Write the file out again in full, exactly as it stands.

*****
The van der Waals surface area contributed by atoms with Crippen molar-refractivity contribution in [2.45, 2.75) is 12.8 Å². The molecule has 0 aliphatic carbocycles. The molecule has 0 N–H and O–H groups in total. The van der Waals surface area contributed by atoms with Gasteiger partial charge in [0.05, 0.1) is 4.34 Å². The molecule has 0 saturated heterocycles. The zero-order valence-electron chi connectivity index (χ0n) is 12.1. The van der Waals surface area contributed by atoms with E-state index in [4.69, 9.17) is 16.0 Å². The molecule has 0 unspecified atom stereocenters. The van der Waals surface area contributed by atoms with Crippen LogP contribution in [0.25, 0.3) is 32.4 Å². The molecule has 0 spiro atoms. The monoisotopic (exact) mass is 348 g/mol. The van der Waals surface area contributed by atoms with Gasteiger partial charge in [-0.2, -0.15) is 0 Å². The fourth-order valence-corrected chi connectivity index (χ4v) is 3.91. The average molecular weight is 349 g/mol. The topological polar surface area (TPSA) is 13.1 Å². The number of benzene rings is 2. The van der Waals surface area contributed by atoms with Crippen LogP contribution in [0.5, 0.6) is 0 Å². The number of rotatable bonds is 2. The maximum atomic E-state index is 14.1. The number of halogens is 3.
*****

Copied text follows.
The van der Waals surface area contributed by atoms with Crippen molar-refractivity contribution in [2.45, 2.75) is 12.8 Å². The molecule has 0 aliphatic carbocycles. The molecule has 0 N–H and O–H groups in total. The van der Waals surface area contributed by atoms with Gasteiger partial charge in [0.05, 0.1) is 4.34 Å². The molecule has 0 saturated heterocycles. The zero-order valence-electron chi connectivity index (χ0n) is 12.1. The van der Waals surface area contributed by atoms with E-state index in [4.69, 9.17) is 16.0 Å². The molecule has 0 unspecified atom stereocenters. The van der Waals surface area contributed by atoms with Crippen LogP contribution in [0.25, 0.3) is 32.4 Å². The molecule has 0 spiro atoms. The monoisotopic (exact) mass is 348 g/mol. The van der Waals surface area contributed by atoms with Gasteiger partial charge in [-0.2, -0.15) is 0 Å². The fourth-order valence-corrected chi connectivity index (χ4v) is 3.91. The average molecular weight is 349 g/mol. The topological polar surface area (TPSA) is 13.1 Å². The number of benzene rings is 2. The van der Waals surface area contributed by atoms with Crippen LogP contribution in [0.5, 0.6) is 0 Å². The number of rotatable bonds is 2. The maximum atomic E-state index is 14.1. The number of halogens is 3.